In this book, The Measurement of Social Welfare, I have examined the possibilities for a useful, rather than merely a formally correct, welfare economics. I have focused on the question of what the fundamental criterion of social welfare must be like in order that a welfare analysis based on it be especially relevant to guide policy decisions. Three characteristics seem appropriate. First, the standard must be internally consistent. Second, it must enable us to compare a large proportion of the policy alternatives before use. Third, it must be compatible with relevant values prevailing in the community.
The point of departure of the study is the finding by Arrow that if the standard be fashioned to reflect a particular interpretation of "rational" evaluation and in addition bear the kind of correspondence to the values of the individuals in the community which we call consumer sovereignty, then the standard will necessarily be internally inconsistent. This finding has had a strong impact, largely in convincing economists that almost nothing in the way of practical help can be expected from welfare economics. Very little of the immersion of economists in matters of public policy in recent years has been significantly informed by the formal corpus of welfare theory. This book is partly an attempt to see exactly how restrictive Arrow's finding is, and how best to by-pass it so as to form a useful analytic apparatus.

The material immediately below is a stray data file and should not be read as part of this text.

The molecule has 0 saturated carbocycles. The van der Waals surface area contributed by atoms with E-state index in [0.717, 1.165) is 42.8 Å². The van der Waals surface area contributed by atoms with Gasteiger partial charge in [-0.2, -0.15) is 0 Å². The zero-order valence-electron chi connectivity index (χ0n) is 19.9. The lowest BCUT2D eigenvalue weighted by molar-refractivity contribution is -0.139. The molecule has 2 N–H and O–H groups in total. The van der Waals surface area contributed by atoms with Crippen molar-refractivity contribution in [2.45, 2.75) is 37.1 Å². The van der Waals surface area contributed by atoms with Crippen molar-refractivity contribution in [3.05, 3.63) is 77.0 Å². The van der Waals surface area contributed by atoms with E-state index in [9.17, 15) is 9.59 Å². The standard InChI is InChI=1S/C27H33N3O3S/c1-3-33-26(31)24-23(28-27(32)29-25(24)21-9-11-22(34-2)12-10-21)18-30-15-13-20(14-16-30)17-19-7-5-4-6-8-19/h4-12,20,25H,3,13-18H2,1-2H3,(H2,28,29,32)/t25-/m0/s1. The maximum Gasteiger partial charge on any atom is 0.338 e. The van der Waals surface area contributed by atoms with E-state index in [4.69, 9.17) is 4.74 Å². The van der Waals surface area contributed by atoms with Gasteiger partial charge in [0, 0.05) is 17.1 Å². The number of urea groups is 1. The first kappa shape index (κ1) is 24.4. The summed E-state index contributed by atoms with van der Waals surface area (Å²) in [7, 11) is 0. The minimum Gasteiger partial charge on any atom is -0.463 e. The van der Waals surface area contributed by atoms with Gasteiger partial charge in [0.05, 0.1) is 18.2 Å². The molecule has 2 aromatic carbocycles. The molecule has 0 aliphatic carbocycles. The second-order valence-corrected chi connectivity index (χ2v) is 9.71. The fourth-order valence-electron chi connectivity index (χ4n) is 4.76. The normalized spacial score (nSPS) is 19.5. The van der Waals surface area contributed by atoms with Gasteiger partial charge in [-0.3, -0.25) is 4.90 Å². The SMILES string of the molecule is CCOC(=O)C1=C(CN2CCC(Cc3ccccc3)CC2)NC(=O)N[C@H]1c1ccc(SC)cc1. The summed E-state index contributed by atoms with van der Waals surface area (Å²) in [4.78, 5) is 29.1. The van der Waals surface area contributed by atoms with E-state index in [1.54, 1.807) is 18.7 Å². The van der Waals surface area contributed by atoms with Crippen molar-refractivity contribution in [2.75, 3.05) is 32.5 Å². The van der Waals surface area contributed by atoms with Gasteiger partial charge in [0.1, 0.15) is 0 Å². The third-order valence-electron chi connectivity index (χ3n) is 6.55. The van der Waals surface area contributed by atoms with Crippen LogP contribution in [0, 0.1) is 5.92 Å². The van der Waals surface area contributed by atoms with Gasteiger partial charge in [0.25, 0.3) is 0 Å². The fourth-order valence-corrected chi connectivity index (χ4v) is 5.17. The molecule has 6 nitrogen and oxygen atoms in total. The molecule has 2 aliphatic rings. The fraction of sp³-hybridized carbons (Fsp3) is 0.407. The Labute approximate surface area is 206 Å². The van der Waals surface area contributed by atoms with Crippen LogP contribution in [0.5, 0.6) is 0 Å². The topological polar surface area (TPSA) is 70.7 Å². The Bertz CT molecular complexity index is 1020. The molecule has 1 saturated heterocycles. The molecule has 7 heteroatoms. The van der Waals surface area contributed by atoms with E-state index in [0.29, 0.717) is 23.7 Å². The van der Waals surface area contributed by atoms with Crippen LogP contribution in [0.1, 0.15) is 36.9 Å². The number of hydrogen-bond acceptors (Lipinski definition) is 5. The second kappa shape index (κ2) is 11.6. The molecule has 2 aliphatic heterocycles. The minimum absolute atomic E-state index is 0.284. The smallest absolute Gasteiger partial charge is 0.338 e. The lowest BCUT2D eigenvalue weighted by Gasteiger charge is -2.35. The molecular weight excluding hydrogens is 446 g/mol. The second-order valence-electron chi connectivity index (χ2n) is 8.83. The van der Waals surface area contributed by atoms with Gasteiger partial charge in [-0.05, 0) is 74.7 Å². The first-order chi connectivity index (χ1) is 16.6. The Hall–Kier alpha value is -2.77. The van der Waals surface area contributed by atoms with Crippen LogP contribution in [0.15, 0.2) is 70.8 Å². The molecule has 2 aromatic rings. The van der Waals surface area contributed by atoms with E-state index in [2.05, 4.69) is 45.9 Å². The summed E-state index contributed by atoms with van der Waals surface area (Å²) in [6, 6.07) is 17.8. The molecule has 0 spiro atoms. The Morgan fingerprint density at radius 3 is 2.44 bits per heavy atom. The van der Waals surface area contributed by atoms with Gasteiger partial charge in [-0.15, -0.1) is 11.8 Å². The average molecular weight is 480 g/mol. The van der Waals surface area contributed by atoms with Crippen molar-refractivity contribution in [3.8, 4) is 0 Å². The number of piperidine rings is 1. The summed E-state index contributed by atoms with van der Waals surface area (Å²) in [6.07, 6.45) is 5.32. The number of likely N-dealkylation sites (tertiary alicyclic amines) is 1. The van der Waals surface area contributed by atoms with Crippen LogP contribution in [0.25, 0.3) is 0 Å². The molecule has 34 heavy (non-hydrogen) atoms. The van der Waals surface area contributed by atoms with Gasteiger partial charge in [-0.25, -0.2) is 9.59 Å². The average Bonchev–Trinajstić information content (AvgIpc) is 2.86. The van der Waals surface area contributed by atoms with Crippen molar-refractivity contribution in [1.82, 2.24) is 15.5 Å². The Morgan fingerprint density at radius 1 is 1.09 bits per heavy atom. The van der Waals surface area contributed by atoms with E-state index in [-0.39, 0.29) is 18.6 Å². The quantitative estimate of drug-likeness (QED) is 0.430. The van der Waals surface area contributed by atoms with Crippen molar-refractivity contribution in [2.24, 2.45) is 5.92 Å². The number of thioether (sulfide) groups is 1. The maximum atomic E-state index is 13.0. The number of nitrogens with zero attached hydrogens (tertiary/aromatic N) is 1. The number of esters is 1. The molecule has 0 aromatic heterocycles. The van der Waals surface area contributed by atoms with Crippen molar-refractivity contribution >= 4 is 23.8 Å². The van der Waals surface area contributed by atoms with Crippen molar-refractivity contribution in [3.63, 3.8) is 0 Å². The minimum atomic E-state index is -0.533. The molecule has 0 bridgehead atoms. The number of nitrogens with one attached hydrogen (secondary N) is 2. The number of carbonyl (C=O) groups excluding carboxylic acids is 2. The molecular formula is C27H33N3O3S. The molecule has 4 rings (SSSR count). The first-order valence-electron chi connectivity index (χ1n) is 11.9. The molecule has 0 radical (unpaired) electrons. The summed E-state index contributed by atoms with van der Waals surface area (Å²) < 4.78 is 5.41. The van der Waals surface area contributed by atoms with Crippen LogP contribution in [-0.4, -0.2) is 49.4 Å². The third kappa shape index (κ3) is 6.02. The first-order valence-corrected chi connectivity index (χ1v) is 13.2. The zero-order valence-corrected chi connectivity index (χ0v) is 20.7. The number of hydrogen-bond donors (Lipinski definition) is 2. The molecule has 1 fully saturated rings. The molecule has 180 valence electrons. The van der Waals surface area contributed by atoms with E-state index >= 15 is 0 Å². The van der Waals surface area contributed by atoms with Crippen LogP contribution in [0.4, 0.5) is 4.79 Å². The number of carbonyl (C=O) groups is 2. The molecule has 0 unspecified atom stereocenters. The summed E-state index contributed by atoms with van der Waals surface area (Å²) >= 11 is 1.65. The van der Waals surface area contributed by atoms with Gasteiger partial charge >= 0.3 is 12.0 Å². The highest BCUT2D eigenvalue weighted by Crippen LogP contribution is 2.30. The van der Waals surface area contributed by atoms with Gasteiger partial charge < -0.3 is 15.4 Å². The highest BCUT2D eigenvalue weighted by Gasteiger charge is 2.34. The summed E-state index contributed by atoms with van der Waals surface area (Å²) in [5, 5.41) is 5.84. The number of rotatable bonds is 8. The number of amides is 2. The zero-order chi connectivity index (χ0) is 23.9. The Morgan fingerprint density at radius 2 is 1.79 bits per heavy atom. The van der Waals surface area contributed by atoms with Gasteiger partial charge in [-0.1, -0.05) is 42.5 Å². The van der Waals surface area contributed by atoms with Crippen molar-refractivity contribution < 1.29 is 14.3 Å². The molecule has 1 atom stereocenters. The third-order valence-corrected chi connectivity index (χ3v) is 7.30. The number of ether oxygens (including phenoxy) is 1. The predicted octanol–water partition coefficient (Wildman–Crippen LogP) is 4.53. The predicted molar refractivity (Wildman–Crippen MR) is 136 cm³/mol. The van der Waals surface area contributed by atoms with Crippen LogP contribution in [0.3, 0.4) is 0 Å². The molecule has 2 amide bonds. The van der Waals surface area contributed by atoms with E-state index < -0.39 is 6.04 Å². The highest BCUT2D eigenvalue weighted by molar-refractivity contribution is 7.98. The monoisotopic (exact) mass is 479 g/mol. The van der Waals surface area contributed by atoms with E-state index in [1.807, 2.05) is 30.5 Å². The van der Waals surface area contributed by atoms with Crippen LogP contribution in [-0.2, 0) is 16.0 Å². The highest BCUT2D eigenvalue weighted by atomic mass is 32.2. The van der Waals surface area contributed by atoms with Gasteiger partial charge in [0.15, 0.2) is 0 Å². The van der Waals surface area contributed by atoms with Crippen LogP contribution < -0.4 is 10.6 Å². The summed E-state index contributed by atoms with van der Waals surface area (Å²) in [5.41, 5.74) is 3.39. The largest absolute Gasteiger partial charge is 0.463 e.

Part I sets forth the basic problem and examines Arrow's analysis and implications in some detail. Parts II, III, and IV examine a wide variety of approaches in the welfare literature in order to discover how useful are the criteria of choice which they generate. The approaches falling under the rubric, "New Welfare Economics," are analyzed, as well as approaches which introduce varying degrees of cardinality into individual utility indicators, including two chapters on approaches based on the Von Neumann- Morgenstern expected utility hypothesis. In addition, approaches resting on specific group uniformities in individual preferences and on group value judgments concerning interpersonal comparability of social welfare impact, are analyzed. These sections of the book provide an extensive, reasonably complete survey of the welfare literature of the past twenty-five years. They incidentally provide as well an extensive survey of the non-normative field of utility and decision theory. The discussion is self-contained through-